I am not a fitness expert. I’m certainly not a ‘gym-bunny’ either. Far from it, in fact. The truth is that I’ve been up and down with weight for a number of years and have always found it difficult to get going with exercise.
What I am is an NLP Master Practitioner and Coach. NLP is Neuro-Linguistic Programming or the art and science of human behaviour.
I’ve had some real eureka moments lately in terms of my attitude and approach to exercise, health and fitness. In part, it relates to my values. It also relates to my behavioural preferences too. With this new understanding, the changes I have started to make already are working, providing real results and forming into new lasting habits.
I expect you can tell me many of your values. No doubt, they’ll include things like honesty, integrity, being happy and so on. Where things get a little more complex is when we dig deeper and also work out the hierarchy. I know that work is a high value for me and that exercise is a low value. There are NLP techniques which can change the hierarchy of values, which can be very helpful.
What I’ve come to realise though is that my health and fitness is important for work and so it’s increased the level of the exercise value.
Where does it fit in to your values?
Extroversion for energy
Do you get your energy from being around other people or are you someone who gets their energy from being alone? This is not binary, it’s definitely a sliding scale and is can certainly be contextual, ie work/home; week/weekend etc. If you’ve ever taken any behavioural preference test which is Jungian principled, such as Myers Briggs Type Indicator (MBTI), you may well be familiar with this and know where on that line you fall.
If you don’t want to take a test, here’s a very quick idea of where you may fall:
Introversion: social situations are often draining; you like time alone to recharge; often go to a quiet corner; put headphones on to keep the noise out.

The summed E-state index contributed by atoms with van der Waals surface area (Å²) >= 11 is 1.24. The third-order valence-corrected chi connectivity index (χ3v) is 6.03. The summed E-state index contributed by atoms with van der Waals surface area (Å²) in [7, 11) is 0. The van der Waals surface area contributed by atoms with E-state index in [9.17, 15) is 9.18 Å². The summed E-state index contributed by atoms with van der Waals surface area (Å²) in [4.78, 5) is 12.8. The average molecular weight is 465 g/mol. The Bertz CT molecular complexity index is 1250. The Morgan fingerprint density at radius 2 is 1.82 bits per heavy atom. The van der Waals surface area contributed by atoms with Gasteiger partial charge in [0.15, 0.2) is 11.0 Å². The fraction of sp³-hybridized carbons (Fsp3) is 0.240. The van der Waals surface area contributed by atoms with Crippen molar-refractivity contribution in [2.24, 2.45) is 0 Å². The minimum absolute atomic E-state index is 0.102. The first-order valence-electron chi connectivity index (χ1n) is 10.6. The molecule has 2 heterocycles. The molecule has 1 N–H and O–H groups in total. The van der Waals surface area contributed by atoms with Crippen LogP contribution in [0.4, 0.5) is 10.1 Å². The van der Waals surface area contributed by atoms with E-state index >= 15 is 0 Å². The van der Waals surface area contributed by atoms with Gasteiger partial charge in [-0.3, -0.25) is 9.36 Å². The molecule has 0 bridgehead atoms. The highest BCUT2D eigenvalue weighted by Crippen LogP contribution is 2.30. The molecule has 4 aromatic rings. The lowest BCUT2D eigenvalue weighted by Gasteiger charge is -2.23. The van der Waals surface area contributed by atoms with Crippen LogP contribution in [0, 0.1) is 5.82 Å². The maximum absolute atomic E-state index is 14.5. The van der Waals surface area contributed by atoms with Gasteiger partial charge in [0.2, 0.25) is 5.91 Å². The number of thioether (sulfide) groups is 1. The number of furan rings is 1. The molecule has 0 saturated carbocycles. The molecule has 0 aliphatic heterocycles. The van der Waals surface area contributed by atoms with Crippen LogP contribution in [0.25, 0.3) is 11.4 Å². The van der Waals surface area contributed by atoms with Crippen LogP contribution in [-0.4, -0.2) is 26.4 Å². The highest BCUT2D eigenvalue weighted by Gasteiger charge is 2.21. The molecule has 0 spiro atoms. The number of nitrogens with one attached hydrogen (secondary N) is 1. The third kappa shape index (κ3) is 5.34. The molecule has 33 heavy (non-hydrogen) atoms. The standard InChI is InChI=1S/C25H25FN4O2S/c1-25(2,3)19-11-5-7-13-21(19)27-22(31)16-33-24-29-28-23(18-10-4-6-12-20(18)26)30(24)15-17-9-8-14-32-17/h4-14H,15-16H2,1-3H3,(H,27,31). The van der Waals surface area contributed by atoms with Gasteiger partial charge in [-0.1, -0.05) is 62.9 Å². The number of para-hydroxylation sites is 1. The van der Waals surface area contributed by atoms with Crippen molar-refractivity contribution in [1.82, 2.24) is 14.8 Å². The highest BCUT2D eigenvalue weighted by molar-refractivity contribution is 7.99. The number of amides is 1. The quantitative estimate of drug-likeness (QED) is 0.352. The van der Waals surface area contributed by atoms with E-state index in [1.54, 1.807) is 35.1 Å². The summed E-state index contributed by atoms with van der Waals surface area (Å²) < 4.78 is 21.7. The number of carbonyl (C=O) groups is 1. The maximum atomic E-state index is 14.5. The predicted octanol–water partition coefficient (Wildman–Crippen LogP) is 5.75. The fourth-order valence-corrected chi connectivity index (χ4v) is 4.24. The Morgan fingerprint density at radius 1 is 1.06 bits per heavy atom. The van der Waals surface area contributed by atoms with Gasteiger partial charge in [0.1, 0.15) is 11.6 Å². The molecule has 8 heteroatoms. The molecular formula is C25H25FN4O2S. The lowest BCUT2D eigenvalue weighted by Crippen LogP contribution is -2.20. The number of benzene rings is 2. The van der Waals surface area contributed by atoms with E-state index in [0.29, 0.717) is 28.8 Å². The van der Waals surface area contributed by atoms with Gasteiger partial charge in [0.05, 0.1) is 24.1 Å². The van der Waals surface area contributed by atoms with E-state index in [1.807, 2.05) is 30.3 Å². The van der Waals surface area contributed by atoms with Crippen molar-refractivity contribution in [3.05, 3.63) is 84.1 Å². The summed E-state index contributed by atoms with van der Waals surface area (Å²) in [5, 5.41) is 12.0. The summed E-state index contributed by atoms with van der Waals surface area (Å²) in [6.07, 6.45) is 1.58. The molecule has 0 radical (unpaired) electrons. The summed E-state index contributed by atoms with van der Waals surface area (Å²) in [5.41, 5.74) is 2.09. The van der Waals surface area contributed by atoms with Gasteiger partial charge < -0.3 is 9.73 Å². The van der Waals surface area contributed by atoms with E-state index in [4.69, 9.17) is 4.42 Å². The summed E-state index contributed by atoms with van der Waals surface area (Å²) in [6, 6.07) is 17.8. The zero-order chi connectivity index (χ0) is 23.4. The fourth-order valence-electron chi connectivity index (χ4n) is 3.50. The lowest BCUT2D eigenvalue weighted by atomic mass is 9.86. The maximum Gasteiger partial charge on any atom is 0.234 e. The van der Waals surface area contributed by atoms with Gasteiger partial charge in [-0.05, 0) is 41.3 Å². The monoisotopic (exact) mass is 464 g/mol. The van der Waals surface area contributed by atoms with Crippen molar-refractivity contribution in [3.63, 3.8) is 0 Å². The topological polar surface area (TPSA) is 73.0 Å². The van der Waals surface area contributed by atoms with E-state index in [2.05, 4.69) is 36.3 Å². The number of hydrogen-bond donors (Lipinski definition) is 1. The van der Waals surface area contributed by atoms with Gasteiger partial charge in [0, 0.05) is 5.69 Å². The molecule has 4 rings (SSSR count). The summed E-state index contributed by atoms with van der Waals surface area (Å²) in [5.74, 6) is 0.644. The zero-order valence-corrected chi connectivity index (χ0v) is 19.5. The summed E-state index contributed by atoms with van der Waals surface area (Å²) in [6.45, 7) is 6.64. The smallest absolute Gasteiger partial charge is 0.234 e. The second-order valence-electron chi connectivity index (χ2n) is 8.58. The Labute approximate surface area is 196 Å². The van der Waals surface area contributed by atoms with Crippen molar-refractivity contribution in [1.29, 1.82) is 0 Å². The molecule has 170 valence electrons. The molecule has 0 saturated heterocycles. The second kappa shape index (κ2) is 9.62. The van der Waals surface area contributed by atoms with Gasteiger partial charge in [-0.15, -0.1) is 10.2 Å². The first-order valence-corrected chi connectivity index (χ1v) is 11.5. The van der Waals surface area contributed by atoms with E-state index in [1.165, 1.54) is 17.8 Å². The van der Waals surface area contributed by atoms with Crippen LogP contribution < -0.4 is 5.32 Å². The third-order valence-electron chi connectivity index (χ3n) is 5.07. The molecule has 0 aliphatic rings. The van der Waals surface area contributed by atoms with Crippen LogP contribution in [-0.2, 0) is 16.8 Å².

Extraversion: get energy from being with and talking to others; working alone can become draining; will seek out interaction.
External versus internal reference
How do you know when you’ve done a good job? If, like me, you invite feedback, want other people to give their opinion, feel that the client’s view is the most important, then you’re externally referenced. If, on the other hand, you tend to feel that you have a gut feeling or that you ‘just know’, then you’re internally referenced.
Choose the right thing for you
As I get a buzz from being around others and need feedback, a bootcamp is great for me. I get to work with 20-25 other people and have a qualified fitness instructor leading the sessions, who regularly gives me feedback on how I’m doing.
The change in my values back in November gave me the kick start I needed to enrol in bootcamp in December. The understanding that bootcamp is the right activity for my behavioural preferences, allows me to keep going with it.
If you’re going to set yourself a goal around physical activity, help yourself by choosing the right activity for your behavioural preferences: if you’re working in a way which keeps your energy up, you’re so much more likely to succeed.